Tuesday, March 31, 2015

Other People's Writing

* Stephen Rodrick of The New Yorker profiles casting director Allison Jones, one of the true unsung heroes of comedy over the last 20 years.  Her keen eye for talent will only be further proven once I finally get my audition reel together.  It’s 10 minutes of “what if Arnold Schwarzenegger and Arnold Palmer were the same person?  I think it would go a little bit like this…”

* Since legendary documentarian Errol Morris directed a few 30-for-30 shorts for ESPN, Grantland celebrated him with an entire ‘Errol Morris Week’ series of pieces about his life and career, including this look at his advertising work by Mike Powell.  This was a pretty mind-blowing read…I consider myself an Errol Morris fan and have enjoyed a number of his films, most notably the incredible “Thin Blue Line” yet I had no idea that a) I’d been watching Morris commercials for much of my life and b) he’d directed such an incredible number of ads for such a variety of companies. 

* Grantland’s Bryan Curtis writes about the relationship between the Oklahoma City Thunder and their local reporters, which is sort of a microcosm of how every relationship between journalists and the athletes/teams they cover is changing in response to overall changes in the media landscape.  This was a particularly great piece from my own perspective as a writer, yet I’d be interested to know what others think…was it a little too naval-gazing, or did Curtis (as I suspect) excel at making a bit of an insider topic very accessible and relatable to all?

* More from Bryan Curtis, this one a wonderful tribute to the late Dave Goldberg, a long-time NFL writer for the Associated Press.  Goldberg wrote hundreds upon hundreds of wonderful pieces for the AP that went uncredited and a total pro about it, unlike my when I received my first Canadian Press assignment early in my career and excitedly told my mom to watch for it in the next day’s newspaper.  Much to my chagrin, when I cockily opened the paper the next day, my byline was nowhere to be found (wire stories only run bylines about half the time).  Sigh.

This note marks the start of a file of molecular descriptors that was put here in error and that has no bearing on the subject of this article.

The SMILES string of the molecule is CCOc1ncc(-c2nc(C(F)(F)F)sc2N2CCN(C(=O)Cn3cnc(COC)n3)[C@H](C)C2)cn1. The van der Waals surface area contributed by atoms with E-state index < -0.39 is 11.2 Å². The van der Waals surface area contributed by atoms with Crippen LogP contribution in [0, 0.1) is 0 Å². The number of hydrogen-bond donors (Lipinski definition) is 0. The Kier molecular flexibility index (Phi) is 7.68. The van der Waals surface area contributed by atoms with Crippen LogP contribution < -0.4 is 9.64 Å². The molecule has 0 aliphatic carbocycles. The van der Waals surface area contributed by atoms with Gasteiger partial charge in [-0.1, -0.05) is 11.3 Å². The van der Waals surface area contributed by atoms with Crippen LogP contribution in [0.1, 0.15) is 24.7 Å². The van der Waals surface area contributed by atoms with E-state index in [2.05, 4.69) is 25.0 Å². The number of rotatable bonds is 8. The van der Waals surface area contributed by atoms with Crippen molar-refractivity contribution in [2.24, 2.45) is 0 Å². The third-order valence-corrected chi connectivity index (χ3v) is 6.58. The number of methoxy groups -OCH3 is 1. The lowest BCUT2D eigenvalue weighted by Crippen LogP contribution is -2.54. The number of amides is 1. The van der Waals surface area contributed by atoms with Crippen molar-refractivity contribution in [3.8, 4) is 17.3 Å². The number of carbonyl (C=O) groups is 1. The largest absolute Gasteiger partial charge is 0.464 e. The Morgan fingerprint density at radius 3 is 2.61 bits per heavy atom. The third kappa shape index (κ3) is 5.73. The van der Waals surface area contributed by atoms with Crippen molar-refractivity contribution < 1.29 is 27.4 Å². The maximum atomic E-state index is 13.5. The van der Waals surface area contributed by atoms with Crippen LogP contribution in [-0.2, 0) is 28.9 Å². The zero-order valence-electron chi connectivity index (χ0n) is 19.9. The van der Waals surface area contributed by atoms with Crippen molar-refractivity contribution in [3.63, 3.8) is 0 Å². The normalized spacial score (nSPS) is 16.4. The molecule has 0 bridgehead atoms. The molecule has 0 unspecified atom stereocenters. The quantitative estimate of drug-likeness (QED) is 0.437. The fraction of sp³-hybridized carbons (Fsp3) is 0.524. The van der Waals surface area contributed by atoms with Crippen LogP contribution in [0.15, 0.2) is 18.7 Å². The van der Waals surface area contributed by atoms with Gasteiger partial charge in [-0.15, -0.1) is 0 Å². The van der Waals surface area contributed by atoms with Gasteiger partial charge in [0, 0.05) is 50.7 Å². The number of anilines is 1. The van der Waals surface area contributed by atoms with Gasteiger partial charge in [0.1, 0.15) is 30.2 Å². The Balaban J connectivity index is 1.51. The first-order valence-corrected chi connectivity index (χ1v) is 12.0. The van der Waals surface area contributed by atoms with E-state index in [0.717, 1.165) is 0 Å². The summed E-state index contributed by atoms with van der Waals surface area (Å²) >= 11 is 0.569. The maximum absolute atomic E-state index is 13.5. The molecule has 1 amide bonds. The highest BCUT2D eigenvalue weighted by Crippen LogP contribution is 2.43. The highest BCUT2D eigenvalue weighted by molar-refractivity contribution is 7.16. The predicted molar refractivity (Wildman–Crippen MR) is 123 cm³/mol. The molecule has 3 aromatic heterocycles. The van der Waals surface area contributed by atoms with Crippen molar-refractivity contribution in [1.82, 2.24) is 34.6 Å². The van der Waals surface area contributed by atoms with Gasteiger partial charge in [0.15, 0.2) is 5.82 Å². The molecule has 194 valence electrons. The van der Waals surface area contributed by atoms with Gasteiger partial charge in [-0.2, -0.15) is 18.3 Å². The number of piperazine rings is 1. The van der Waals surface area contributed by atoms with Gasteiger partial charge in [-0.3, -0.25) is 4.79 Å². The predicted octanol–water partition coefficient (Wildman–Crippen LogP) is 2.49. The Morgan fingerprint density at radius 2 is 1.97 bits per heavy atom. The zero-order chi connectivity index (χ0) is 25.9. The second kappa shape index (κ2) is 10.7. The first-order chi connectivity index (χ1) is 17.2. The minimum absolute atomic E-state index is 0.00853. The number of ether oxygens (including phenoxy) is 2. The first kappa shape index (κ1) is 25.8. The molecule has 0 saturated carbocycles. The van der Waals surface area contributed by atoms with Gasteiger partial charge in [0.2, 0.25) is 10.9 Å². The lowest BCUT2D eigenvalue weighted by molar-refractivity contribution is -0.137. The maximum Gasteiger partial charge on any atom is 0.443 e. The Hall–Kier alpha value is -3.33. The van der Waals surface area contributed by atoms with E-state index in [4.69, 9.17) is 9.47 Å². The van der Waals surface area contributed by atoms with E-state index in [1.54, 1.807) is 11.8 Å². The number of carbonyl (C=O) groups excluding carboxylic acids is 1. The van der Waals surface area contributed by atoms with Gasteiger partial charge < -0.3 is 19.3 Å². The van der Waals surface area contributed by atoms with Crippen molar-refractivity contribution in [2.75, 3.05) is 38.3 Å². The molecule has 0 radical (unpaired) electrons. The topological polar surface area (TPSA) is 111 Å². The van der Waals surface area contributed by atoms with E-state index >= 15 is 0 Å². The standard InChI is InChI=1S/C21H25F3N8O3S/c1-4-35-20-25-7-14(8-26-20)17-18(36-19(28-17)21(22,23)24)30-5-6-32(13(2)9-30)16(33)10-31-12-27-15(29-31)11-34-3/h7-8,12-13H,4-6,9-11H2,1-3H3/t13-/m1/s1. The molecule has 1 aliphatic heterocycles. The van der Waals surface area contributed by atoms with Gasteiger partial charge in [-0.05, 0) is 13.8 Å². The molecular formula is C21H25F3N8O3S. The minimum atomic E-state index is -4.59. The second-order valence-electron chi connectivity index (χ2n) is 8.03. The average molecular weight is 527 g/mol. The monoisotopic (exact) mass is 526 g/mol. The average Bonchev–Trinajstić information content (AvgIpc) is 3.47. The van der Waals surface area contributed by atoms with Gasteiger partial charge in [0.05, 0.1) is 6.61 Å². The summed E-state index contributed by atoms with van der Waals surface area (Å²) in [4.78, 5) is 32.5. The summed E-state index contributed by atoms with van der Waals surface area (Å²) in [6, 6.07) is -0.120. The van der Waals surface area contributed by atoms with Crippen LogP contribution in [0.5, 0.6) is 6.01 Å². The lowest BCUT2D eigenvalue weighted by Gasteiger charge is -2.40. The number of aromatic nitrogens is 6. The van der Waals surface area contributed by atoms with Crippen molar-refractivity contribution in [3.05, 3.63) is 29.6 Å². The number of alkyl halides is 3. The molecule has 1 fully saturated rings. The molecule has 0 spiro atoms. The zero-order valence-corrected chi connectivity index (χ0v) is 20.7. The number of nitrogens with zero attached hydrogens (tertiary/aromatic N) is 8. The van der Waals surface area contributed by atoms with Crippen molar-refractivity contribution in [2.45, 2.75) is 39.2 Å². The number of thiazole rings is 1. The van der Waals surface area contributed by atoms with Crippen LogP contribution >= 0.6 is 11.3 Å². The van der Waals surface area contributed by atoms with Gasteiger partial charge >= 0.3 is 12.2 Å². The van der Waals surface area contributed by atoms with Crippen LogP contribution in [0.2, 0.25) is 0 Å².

* Liam Neeson’s “action-dad” performances are ranked by Grantland’s Holly Anderson.  I’d argue that “Love Actually” is a glaring omission from this list; Liam spends that whole movie trying to help his young son literally get some action from his school crush!  Well, not actually “action” in the grown-up sense, maybe just a kiss or holding hands on the bus.

* More lists!  This one is from Grantland’s Jason Concepcion and Shea Serrano, teaming up to decide the greatest fictional basketball player of all time.  I think Ripley got a bit of a raw deal here…based on that shot alone, she had to be at least top-five.  Sure, we never got to see how she’d fare at anything other than long range, but c’mon, after spending four movies battling Alien xenomorphs, I’m pretty sure she could handle a zone defense. 

* Even more lists!  The Grierson & Leitch film reviewing duo rank all of Will Ferrell’s movies according to “their maximizing of Ferrell’s essence.  Which movie best captures the Will Ferrell experience?”  By that token, their top choices are impossible to argue, though I’d say that by omitting his cameo appearances in certain films, they’re ignoring Ferrell’s utility as a comic microwave.  Just throw him in a scene, let him do something funny to perk it up, and he can quickly leave ‘em laughing.  (SNL used him in this capacity countless times.)  This list is also a bit of an eye-opener since, without cameos, it’s hard to believe that Ferrell has only been in MAYBE ten good movies in his life, yet those ten are all incredible. 

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